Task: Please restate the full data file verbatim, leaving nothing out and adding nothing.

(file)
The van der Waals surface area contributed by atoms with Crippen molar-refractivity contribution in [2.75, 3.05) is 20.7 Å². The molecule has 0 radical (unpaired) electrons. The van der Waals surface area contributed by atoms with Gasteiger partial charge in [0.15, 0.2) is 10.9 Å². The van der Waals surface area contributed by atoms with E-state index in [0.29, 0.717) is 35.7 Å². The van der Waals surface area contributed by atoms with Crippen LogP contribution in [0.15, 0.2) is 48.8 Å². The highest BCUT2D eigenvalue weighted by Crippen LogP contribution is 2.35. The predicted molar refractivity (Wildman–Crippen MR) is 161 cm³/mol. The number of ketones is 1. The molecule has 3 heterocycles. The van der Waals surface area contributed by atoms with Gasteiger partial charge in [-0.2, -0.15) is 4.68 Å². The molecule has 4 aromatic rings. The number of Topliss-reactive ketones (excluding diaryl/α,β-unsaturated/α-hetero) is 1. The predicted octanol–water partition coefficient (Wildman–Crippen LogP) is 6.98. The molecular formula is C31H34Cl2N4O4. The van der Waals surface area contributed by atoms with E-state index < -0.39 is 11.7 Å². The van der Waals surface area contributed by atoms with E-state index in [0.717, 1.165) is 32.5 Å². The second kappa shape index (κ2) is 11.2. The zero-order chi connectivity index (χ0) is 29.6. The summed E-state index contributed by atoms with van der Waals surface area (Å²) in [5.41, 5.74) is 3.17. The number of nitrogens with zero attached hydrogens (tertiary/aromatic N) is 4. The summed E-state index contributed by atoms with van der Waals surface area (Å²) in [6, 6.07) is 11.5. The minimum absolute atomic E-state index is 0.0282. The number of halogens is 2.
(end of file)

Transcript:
The van der Waals surface area contributed by atoms with Crippen molar-refractivity contribution in [2.75, 3.05) is 20.7 Å². The molecule has 0 radical (unpaired) electrons. The van der Waals surface area contributed by atoms with Gasteiger partial charge in [0.15, 0.2) is 10.9 Å². The van der Waals surface area contributed by atoms with E-state index in [0.29, 0.717) is 35.7 Å². The van der Waals surface area contributed by atoms with Crippen LogP contribution in [0.15, 0.2) is 48.8 Å². The highest BCUT2D eigenvalue weighted by Crippen LogP contribution is 2.35. The predicted molar refractivity (Wildman–Crippen MR) is 161 cm³/mol. The number of ketones is 1. The molecule has 3 heterocycles. The van der Waals surface area contributed by atoms with Gasteiger partial charge in [-0.2, -0.15) is 4.68 Å². The molecule has 4 aromatic rings. The number of Topliss-reactive ketones (excluding diaryl/α,β-unsaturated/α-hetero) is 1. The predicted octanol–water partition coefficient (Wildman–Crippen LogP) is 6.98. The molecular formula is C31H34Cl2N4O4. The van der Waals surface area contributed by atoms with E-state index < -0.39 is 11.7 Å². The van der Waals surface area contributed by atoms with E-state index in [0.717, 1.165) is 32.5 Å². The second kappa shape index (κ2) is 11.2. The zero-order chi connectivity index (χ0) is 29.6. The summed E-state index contributed by atoms with van der Waals surface area (Å²) in [5.41, 5.74) is 3.17. The number of nitrogens with zero attached hydrogens (tertiary/aromatic N) is 4. The summed E-state index contributed by atoms with van der Waals surface area (Å²) in [6, 6.07) is 11.5. The minimum absolute atomic E-state index is 0.0282. The number of halogens is 2.